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Unforgiven: How ‘Sunshine Noir’ Defines ‘Destroyer’

"[There is] this brightness in the sky you cannot avoid, and that felt very metaphorical to my main character's crisis."

Shot completely in and around Los Angeles, director Karen Kusama’s crime thriller Destroyer presents an unmistakably realistic look: “Everything you’re seeing is a real place,” she explains. 

“I loved shooting in Los Angeles,” says the film’s producer Fred Berger. “It gave us an opportunity to see the city in ways that you would not otherwise. You can feel in your bones that it’s L.A., its immediately recognizable–from the street signs, to the roads, to the churches to the cliffs.”

“Part of Kusama’s approach that makes Destroyer distinctive is its sun-blasted visual scheme,” says Michael Gingold. “It runs counter to the typical look employed for stories of crime and broken souls, which tend to play out in film-noir nighttime and shadows. 

“The script kind of demanded this ‘sunshine noir’ approach, a brutal use of daylight, working against a more mysterious nighttime palette” Kusama tells Gingold. “Los Angeles is an environment that offers what starts to feel like relentless sunshine. It’s almost like this brightness in the sky you cannot avoid, and that felt very metaphorical to my main character’s crisis, which is one of self and of personal ethics, and is born out of her denial and her unwillingness to look at herself in a concentrated way. 

“To me, there’s something about the sunshine of LA that has this very double-edged-sword quality.” To read the full interview, click here.

Kusama created a “look book,” which in addition to photographs, included film stills and documentary photos of crime scenes. “I used it to help me wrap my brain around the material and to frame scenes. Though I was always
spontaneous when on location since other factors intervene. Even while prepping I made some detours. It was exciting to work that way. Part of being a director is problem solving—and to embrace that you sometimes have to surrender to them.”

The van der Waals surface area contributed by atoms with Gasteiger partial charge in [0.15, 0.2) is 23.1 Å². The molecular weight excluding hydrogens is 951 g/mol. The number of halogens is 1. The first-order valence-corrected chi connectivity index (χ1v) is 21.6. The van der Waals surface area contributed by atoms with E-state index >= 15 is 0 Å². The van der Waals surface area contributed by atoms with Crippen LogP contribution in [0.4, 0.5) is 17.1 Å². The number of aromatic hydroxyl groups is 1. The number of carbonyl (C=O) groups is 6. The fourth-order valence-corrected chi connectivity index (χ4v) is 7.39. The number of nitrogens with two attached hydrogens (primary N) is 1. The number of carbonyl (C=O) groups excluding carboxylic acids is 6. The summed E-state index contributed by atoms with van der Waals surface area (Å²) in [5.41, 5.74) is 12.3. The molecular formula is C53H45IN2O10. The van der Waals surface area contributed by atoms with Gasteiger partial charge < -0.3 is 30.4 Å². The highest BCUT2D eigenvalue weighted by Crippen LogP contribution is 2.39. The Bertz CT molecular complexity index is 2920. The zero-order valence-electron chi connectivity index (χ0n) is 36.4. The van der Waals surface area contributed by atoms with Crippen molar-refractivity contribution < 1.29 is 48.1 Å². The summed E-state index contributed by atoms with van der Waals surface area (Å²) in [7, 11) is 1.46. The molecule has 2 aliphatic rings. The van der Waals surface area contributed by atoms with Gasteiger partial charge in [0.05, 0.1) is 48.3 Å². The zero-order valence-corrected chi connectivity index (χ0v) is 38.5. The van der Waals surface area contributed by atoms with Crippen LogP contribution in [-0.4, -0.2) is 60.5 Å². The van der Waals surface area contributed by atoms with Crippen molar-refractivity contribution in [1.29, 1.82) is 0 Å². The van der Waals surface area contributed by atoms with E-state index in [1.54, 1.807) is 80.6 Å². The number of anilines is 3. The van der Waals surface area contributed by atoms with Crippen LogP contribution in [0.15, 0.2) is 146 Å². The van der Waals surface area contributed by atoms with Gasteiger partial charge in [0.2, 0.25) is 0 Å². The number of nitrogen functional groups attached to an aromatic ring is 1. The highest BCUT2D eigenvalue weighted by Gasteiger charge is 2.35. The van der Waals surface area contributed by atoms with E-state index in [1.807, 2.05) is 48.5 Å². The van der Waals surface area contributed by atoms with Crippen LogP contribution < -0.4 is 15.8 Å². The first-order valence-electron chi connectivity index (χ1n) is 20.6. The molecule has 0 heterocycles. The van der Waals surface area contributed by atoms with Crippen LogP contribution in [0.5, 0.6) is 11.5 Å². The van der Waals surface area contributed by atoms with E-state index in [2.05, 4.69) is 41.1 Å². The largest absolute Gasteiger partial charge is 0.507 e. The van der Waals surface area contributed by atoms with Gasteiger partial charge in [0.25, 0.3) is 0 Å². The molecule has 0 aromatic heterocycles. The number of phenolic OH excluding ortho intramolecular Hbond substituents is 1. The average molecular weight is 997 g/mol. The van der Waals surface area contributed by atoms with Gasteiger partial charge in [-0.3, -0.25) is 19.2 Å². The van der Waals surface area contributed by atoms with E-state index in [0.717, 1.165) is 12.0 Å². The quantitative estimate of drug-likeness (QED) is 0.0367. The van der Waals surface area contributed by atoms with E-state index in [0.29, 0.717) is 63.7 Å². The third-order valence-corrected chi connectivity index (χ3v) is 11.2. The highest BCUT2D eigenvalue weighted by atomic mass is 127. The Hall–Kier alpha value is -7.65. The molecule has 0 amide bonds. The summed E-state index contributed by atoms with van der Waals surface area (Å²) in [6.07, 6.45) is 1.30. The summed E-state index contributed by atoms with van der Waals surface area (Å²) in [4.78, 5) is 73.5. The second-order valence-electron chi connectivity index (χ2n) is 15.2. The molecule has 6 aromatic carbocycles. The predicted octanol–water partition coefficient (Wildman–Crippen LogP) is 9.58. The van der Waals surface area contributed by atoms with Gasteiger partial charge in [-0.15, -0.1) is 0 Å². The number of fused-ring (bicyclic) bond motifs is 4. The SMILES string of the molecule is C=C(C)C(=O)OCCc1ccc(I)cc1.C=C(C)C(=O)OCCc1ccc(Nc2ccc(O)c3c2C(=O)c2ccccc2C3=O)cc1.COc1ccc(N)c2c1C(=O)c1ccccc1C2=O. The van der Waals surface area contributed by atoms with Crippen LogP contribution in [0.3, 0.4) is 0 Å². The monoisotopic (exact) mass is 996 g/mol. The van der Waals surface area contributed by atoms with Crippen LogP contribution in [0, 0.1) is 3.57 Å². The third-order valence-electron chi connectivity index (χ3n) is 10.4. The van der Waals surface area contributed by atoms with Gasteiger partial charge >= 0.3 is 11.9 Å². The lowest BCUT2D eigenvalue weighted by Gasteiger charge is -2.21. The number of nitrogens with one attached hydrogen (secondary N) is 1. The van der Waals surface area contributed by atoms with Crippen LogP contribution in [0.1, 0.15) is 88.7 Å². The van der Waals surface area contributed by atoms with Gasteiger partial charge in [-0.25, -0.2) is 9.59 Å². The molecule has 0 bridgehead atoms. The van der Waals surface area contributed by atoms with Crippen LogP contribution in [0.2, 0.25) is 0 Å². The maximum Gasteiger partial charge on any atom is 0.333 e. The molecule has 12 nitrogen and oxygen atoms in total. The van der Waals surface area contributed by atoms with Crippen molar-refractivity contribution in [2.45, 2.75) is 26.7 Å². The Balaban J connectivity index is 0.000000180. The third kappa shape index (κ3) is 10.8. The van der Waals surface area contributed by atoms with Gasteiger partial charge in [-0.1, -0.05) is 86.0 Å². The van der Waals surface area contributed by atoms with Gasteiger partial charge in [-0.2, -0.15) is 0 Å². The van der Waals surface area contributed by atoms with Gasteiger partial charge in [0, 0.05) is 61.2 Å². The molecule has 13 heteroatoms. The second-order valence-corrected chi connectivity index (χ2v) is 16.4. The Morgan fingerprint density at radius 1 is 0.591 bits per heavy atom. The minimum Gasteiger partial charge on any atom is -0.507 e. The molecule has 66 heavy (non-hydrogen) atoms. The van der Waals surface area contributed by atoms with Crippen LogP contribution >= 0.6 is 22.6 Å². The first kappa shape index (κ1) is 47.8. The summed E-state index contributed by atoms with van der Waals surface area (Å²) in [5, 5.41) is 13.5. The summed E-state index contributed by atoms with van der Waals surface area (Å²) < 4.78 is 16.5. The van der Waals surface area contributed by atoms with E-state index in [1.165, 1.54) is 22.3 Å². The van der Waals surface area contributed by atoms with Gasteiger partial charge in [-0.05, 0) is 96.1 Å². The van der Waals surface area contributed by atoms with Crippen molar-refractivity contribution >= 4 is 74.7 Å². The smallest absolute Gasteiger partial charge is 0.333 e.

Director of Photography Julie Kirkwood created the film’s seedy, chiaroscuro ambience, a look that Kusama describes as “this kind of blown out L.A. sunshine. And what that does in terms of atmosphere is create a more mysterious frame to the story.”

Adds Berger, “[Kirkwood] created a seamlessness between the past and present sequences that had a natural flow. Not at all gimmicky. She was as much at ease with the
characters scenes as the action set pieces. The city of Los Angeles has an almost palpable persona in the film. She captured that harsh light that just hits you in the face. It’s gritty without being dirty or dark.”

“We talked about using really intensely bright Los Angeles sunlight a lot,” Kirkwood tells Daniel Eagan. “There was one time we were doing a driving sequence, and I told [lead Nicole Kidman], when that sunlight hits you, that’s what I love, that’s what we’re looking for. We’re trying to bring out that LA sunshine. If you see that, don’t pull away, go into it. Because as a driver you instinctively try not to be blinded. And then I thought, maybe I shouldn’t say that to Nicole Kidman. But she was really into those details, she wants the whole movie to work, not just her performance. So she loves that kind of stuff.” To read the full interview, click here.

The film traverses from brightly lit exteriors to somber interiors and, according to Kirkwood, this was deliberate and of a piece with the film’s themes. “The entire story takes place in a world of extremes, and we wanted that to come out in every aspect of the film from our locations, to our production design, costumes, make-up and especially the lighting,” says Kirkwood. “Wherever possible, I wanted things to feel almost too dark or too bright. 

“It feels like when you’re out in the desert walking into that harsh, blinding light from an interior. It takes your eyes a moment to adjust,” she continues. “Conversely, when you go inside
from the bright sun, the interior feels especially dark by contrast. The film is also about shame and the things we hide. 

“I’ve shot quite a few dark films where things are hidden and in which the fear that can come from shadows, darkness, and the unknown. Destroyer also allowed me to work with the other side of that—forcing things that are hidden into the light.”

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